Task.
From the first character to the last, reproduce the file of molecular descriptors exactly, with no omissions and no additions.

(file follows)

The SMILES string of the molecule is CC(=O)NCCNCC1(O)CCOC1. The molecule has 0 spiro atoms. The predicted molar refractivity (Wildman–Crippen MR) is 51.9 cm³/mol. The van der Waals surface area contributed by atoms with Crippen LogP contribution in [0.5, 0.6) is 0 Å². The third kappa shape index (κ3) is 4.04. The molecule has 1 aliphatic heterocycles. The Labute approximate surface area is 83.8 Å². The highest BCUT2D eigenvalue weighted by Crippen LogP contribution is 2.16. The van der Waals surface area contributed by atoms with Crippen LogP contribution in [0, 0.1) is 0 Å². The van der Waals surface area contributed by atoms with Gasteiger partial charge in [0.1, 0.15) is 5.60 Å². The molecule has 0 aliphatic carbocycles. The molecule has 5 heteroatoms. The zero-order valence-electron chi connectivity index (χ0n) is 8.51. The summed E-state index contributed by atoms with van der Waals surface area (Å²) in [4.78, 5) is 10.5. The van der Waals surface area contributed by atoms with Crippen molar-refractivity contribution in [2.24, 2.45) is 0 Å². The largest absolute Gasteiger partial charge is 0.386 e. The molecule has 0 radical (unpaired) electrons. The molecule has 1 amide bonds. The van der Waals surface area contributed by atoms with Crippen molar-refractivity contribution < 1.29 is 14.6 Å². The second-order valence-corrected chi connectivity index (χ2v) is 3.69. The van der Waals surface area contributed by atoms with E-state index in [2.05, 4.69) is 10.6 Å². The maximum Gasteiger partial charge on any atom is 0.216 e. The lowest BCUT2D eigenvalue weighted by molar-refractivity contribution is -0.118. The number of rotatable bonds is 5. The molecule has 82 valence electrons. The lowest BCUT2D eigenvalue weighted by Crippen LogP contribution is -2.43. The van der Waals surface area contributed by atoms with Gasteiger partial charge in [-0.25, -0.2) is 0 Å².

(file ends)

The SMILES string of the molecule is CC(=O)NCCNCC1(O)CCOC1. The molecule has 0 spiro atoms. The predicted molar refractivity (Wildman–Crippen MR) is 51.9 cm³/mol. The van der Waals surface area contributed by atoms with Crippen LogP contribution in [0.5, 0.6) is 0 Å². The third kappa shape index (κ3) is 4.04. The molecule has 1 aliphatic heterocycles. The Labute approximate surface area is 83.8 Å². The highest BCUT2D eigenvalue weighted by Crippen LogP contribution is 2.16. The van der Waals surface area contributed by atoms with Crippen LogP contribution in [0, 0.1) is 0 Å². The van der Waals surface area contributed by atoms with Gasteiger partial charge in [0.1, 0.15) is 5.60 Å². The molecule has 0 aliphatic carbocycles. The molecule has 5 heteroatoms. The zero-order valence-electron chi connectivity index (χ0n) is 8.51. The summed E-state index contributed by atoms with van der Waals surface area (Å²) in [4.78, 5) is 10.5. The van der Waals surface area contributed by atoms with Crippen molar-refractivity contribution in [2.24, 2.45) is 0 Å². The largest absolute Gasteiger partial charge is 0.386 e. The molecule has 0 radical (unpaired) electrons. The molecule has 1 amide bonds. The van der Waals surface area contributed by atoms with Crippen molar-refractivity contribution < 1.29 is 14.6 Å². The second-order valence-corrected chi connectivity index (χ2v) is 3.69. The van der Waals surface area contributed by atoms with E-state index in [2.05, 4.69) is 10.6 Å². The maximum Gasteiger partial charge on any atom is 0.216 e. The lowest BCUT2D eigenvalue weighted by molar-refractivity contribution is -0.118. The number of rotatable bonds is 5. The molecule has 82 valence electrons. The lowest BCUT2D eigenvalue weighted by Crippen LogP contribution is -2.43. The van der Waals surface area contributed by atoms with Gasteiger partial charge in [-0.25, -0.2) is 0 Å².